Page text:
Ko Libong

Nature lovers will enjoy Ko Libong, Trang’s largest island and sanctuary to a variety of local and migratory birds. It is also home of the dugong, or manatee, that feed off of the island’s sea grass beds. The timid mammal is now endangered, and sightings are extremely rare.

Ko Sukorn, Ko Hai, and the uninhabited isles in between are less frequented, but offer hidden reefs and quiet spots for swimming, snorkeling, and kayaking.

Island Living

Accommodations are readily available on Muk, Kradan, Hai, Libong, and Sukorn islands, ranging from spartan to more kitted-out bungalows. Mid-range to luxury hotels can be found on the mainland. Check sites such as for an extensive listing of places to stay.

While there is no bad time to visit, the drier months from December to April are considered the high season, reflected in higher hotel rates and visitor numbers. If you’re on a budget (or slightly misanthropic), go during the monsoon season from May to October. Sunshine is still aplenty, and short bursts of rain offer relief from the heat.

While food choices are an eclectic mix of Thai, Chinese, Muslim, and international fare, there is not a wide range of dining venues. At hotels, food and drink prices tend to be on the high side, compared to the mainland. However, the seafood cannot be fresher, and you can usually grill the catch of the day to your own liking.

You can also visit the many Muslim fishing villages in the area for inexpensive meals and possible accommodations.

There isn’t much in terms of nightlife outside of open-air resort bars and the occasional impromptu beach party. Expect mellow evenings spent sipping beer while watching karaoke or bonding with fellow travelers.

Getting There

photo by Voralak Suwanvanichkij

Nok Air, the low-cost affiliate of Thai Airways, flies directly from Bangkok’s Don Muang Airport to Trang every day. Weekday fares are cheaper (starting from $60 one way, 80-minutes) and bookings can be made online.

Two “express” trains leave Bangkok’s Hua Lamphong Railway Station every evening. Second class sleeper fare starts at $17 and the 540-mile journey takes 15 hours. Click here for train information.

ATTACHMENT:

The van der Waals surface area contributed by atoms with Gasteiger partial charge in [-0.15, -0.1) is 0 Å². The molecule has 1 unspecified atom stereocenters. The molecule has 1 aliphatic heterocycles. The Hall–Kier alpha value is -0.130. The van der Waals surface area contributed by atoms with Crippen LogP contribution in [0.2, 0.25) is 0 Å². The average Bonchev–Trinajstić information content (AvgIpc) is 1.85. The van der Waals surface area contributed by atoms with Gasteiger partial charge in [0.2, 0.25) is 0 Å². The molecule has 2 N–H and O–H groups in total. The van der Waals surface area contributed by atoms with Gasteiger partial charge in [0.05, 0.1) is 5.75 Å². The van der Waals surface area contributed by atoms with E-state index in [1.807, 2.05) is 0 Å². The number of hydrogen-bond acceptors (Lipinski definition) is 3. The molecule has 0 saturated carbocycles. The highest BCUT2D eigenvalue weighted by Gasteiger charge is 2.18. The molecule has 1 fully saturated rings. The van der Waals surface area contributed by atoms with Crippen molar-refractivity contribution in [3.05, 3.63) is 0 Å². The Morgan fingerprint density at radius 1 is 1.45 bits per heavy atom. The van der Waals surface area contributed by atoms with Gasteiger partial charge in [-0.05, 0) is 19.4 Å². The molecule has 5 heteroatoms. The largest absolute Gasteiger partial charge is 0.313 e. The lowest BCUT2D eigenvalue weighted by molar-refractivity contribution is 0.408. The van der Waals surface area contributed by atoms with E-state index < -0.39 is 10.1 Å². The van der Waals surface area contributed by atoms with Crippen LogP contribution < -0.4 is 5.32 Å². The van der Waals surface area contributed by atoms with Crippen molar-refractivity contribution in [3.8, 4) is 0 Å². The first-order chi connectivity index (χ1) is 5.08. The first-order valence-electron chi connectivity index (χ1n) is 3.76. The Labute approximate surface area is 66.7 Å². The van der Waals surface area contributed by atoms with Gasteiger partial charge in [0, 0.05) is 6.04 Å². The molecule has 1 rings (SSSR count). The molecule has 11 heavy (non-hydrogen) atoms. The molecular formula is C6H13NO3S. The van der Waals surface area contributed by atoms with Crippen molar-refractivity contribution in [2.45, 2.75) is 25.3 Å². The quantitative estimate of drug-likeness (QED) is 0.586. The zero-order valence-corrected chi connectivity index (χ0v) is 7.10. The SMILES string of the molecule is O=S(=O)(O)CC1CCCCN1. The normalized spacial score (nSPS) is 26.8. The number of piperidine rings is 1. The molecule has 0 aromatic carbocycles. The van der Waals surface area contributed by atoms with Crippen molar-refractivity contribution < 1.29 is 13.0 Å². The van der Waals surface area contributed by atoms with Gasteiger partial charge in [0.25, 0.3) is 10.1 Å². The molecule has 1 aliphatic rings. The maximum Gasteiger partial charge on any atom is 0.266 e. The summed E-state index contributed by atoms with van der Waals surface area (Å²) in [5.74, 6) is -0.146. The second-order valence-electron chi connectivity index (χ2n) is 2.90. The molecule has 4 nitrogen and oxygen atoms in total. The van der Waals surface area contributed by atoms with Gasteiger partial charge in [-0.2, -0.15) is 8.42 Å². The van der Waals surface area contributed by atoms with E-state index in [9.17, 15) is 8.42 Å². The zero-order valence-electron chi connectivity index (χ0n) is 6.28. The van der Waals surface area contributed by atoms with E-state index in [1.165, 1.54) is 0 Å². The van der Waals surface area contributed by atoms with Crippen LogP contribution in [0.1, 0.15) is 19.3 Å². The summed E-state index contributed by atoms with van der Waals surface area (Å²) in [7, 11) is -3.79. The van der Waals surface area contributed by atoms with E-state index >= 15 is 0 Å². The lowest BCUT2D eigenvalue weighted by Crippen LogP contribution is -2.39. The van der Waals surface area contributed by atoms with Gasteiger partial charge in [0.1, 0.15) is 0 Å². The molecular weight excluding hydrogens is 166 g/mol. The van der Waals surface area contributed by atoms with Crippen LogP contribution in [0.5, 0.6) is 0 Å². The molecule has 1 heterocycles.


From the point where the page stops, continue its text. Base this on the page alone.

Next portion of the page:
Buses also depart regularly from Bangkok’s Southern Bus Terminal on Pinklao-Nakorn Chaisi Road. Click here for bus information.

Once you’re in Trang, get on a taxi or ‘song thaew,’ a pickup fitted with narrow wooden benches and tin roof, bound for one of the piers (if you’ve opted for train travel, you’ll already be near Kantang pier).

Certain piers are much closer to some island groups: Pakmeng, Chaomai, and Kuantunku piers are north, nearer to Ko Muk and surrounding isles; Kantang and Taseh piers are south, closer to Ko Libong and Ko Sukorn.

Ferries depart regularly and a one-way ticket costs from $4 to $10, depending on your destination. If traveling in a group, it may be just as cost-effective (and faster) to charter your own long-tail boat at the pier.

Alternately, you can get to the mainland or islands from Phuket, Krabi, Ko Lanta, and other nearby provinces. Check with local travel agents for options.

Community Connection!

Many Matador members are backpacking in Southeast Asia right now!

The intrepid Noellejt wrote some beautiful blogs about her time at the best little cooking school in Thailand.

The awesome SE Asia travel website TravelFish has a solid Trang travel guide.

Justin88 is traveling in South East Asia until he runs out of money, currently bound for Malaysia. Compash is the founder of a permaculture farm and natural building center near Chiang Mai. Nora Dunn is traveling in Thailand and Malaysia…

Matador is blossoming. Click here to join today.